LATEST TEST AND FEATURES...

* The most recent bike tests and features are listed below.

Seat of the pants stuff

The science of sitting comfortably is harder than it looks

For a manufacturer, technical challenges aren't all cutting-edge electronics and active suspension. And it's easy to dismiss cruisers like Triumph's new Thunderbird Commander and Horizon LT as low-tech and simple to design. But they have their own challenges like, for example, making a comfy seat. It sounds easy: make it comfy. But there's more to it than that....

In the overlap of the gods

Making one engine fit many roles is all about getting the timing right...

What’s the similarity between Ducati’s 2009 1198 superbike, the Multistrada, Diavel and new 1200 Monster? Yes, they share versions of the 1198cc Testastretta engine. The versatile V-twin has gone from sportsbike to adventure bike to power cruiser to naked in just five years.

You’d think their disparate riding dynamics couldn’t be achieved with the same engine. So how does the 1198 Testastretta fit such different roles?....

Tough Torque

KTM’s 1290: why they call it PR ‘spin’

KTM test rider and ex-500cc GP racer Jeremy McWilliams says the new 1290 Super Duke is the torquiest bike he’s ridden. KTM claim it makes more at 2000rpm than the 990 Super Duke at peak (70 lb.ft). That’s a lot of big torque talk.

Torque is often wrongly thought of as a measure of engine performance at low rpm. Big V-twins have ‘lots of low-down torque’, and inline four sportsbikes ‘lots of top-end power’, as if the two are discrete and opposite. They are different, but not opposites...

Compounding: The Problem

Ever wondered why your rear tyre wears down in the middle but not at the sides? It’s safer that way...

At first glance there’s nothing in common between touring on a Triumph Tiger 800 XC and a 250bhp MotoGP prototype. But there is.

I recently had a 3000-mile ride on a Tiger. Its Bridgestone Battlewings were 4000 miles-old at the start and, as you’d expect, the rear squared-off as the ride went on. 7000 miles isn’t a bad total, and the bike maintained its steering and stability. But eventually it shimmied a bit over white-lines as it rolled across its squared-off centre. And with plenty of tread left on the edges, it seemed a waste of rubber to chuck it away.

So why don’t manufacturers make rear tyres harder in the middle where they wear the most?...

Fuelling about with maps

Selecting a power mode on your bike? The future’s already been mapped out. Literally.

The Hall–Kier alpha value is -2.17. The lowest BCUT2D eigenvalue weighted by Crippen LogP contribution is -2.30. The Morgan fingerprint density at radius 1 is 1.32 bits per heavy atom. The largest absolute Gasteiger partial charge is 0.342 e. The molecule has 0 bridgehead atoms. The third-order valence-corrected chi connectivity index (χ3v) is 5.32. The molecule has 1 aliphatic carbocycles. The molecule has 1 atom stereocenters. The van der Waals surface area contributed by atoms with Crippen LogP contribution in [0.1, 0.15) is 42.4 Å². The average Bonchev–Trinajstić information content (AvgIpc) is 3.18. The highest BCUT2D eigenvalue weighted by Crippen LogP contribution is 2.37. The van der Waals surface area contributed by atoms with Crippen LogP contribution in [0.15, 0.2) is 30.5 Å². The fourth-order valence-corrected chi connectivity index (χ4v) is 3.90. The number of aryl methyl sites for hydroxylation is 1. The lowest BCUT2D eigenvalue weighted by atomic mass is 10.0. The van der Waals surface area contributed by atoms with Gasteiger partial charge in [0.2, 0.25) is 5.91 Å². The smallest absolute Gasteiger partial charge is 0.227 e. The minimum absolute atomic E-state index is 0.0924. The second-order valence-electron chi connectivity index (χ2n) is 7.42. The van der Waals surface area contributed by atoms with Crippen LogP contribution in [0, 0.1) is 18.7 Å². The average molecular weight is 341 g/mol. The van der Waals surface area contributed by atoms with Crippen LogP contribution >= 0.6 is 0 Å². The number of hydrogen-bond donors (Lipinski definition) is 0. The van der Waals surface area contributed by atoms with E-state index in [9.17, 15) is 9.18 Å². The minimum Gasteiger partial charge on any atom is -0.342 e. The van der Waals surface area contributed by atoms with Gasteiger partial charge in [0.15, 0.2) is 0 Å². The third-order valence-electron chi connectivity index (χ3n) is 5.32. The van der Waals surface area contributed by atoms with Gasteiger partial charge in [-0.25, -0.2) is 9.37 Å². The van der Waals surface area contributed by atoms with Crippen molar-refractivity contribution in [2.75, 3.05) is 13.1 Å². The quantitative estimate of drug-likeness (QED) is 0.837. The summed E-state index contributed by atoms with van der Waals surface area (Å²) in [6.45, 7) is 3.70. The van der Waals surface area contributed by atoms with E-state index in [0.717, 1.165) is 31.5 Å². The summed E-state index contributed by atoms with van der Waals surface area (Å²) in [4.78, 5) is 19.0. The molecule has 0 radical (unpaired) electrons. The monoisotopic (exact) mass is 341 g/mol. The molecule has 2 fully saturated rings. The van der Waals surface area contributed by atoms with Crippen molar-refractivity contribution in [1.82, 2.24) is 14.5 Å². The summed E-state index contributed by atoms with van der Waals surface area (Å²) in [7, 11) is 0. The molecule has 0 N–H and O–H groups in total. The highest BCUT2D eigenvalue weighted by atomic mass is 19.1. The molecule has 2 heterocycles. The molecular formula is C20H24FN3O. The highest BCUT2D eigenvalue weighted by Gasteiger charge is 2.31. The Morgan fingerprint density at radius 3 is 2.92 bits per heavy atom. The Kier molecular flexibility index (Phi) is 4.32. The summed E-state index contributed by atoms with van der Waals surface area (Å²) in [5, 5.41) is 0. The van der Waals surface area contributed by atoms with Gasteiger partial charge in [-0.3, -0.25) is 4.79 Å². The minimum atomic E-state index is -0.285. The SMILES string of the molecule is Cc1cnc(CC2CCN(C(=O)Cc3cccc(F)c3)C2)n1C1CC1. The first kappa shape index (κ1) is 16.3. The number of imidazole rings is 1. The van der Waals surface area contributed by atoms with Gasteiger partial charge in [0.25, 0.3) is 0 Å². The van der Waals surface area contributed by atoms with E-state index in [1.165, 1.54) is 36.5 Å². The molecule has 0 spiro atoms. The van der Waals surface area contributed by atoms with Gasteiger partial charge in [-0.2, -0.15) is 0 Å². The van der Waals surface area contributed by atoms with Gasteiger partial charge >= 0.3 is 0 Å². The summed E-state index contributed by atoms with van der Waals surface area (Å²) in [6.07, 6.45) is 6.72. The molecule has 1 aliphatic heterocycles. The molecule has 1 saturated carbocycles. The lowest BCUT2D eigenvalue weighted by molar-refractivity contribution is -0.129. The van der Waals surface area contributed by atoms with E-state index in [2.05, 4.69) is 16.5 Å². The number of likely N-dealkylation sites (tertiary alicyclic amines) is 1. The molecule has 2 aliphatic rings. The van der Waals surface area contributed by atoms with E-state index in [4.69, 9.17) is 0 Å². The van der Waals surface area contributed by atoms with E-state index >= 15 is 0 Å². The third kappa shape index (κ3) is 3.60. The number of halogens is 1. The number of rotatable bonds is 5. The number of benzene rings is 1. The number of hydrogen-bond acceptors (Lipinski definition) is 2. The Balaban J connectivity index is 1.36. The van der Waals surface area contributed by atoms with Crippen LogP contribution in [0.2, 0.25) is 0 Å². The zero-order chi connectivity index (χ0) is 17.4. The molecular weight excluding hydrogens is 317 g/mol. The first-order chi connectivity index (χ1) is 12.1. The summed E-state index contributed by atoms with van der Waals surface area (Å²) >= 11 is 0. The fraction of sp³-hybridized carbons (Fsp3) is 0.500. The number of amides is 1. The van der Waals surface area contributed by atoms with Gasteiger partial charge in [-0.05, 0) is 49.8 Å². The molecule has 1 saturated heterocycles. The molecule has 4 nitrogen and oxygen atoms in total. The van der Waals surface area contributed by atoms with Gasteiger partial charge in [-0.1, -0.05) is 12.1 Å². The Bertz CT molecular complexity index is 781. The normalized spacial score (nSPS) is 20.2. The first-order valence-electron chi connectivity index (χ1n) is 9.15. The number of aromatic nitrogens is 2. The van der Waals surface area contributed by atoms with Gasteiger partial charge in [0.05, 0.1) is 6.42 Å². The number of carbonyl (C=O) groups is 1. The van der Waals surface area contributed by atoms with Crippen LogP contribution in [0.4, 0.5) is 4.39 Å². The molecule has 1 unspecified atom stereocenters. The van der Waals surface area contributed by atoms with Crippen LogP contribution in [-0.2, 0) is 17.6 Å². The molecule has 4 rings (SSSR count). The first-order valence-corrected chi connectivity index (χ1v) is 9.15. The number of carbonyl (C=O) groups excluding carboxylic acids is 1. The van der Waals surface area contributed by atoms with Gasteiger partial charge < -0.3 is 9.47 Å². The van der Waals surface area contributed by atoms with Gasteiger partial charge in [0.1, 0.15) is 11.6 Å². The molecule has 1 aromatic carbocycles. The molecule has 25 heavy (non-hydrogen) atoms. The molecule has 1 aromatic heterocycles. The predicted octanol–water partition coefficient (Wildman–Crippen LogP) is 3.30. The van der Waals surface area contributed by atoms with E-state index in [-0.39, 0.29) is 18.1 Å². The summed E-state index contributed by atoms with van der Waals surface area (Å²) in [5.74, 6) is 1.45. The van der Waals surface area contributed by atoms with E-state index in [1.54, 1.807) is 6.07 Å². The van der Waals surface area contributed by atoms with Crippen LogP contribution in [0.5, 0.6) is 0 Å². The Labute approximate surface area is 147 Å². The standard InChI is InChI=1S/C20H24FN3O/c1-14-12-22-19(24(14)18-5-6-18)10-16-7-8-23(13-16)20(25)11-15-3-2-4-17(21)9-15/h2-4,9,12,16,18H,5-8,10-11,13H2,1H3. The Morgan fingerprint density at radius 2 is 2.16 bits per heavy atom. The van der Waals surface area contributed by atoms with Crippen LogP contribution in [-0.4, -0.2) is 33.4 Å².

Fitting a litre sportsbike with a castrating low power engine mode sounds like a bad idea, even if you call it ‘Rain’ mode. And few electronic aids are as contentious because engine modes are, technically, voluntary restrictions. Each is, broadly speaking, an overlay of instructions directing the ECU to manipulate and reduce engine performance.

But what actually happens when you push that button...?

Moto Guzzi V7 Stone Review

Moto Guzzi V7 1

If ever a company has been through rough times, then surely Moto Guzzi has to be a contender for the role of ultimate survivor. In spite of so many obstacles over the years it is still churning out bikes and is today’s oldest brand of European motorcycle manufacturer with continuous production. A legacy of bad management, circumstance and I have no doubt also bad luck, has seen it diminish in size from its heyday down to a true minority player. In 2004 it was taken over...

Playing the frame game

Frames have got uglier and cheaper, but they’re straighter than ever. Suspension, on the other hand...

Last week’s Techwatch talked about how current production engines have close tolerances and matched components, and how automated mass-production reduces variability. If a modern engine makes 100bhp today, in 12 months’ time it’s likely the same model will also make 100bhp (although early BMW S1000RRs were an exception – bikes varied by up to 15bhp, and no-one knows why....

Putting up with intolerance

Sometimes the worse something fits, the better it works...

It’s long been a biking myth that in Japanese engine assembly plants, female workers are preferred to males for some jobs on the production line because they have smaller hands and greater dexterity. Having spent time at Suzuki’s vast Takatsuka Engine Plant in Hamamatsu, I can safely put that one to rest; it’s not true. They have plenty of both on the production lines.

But while I was there I saw something else intriguing:...

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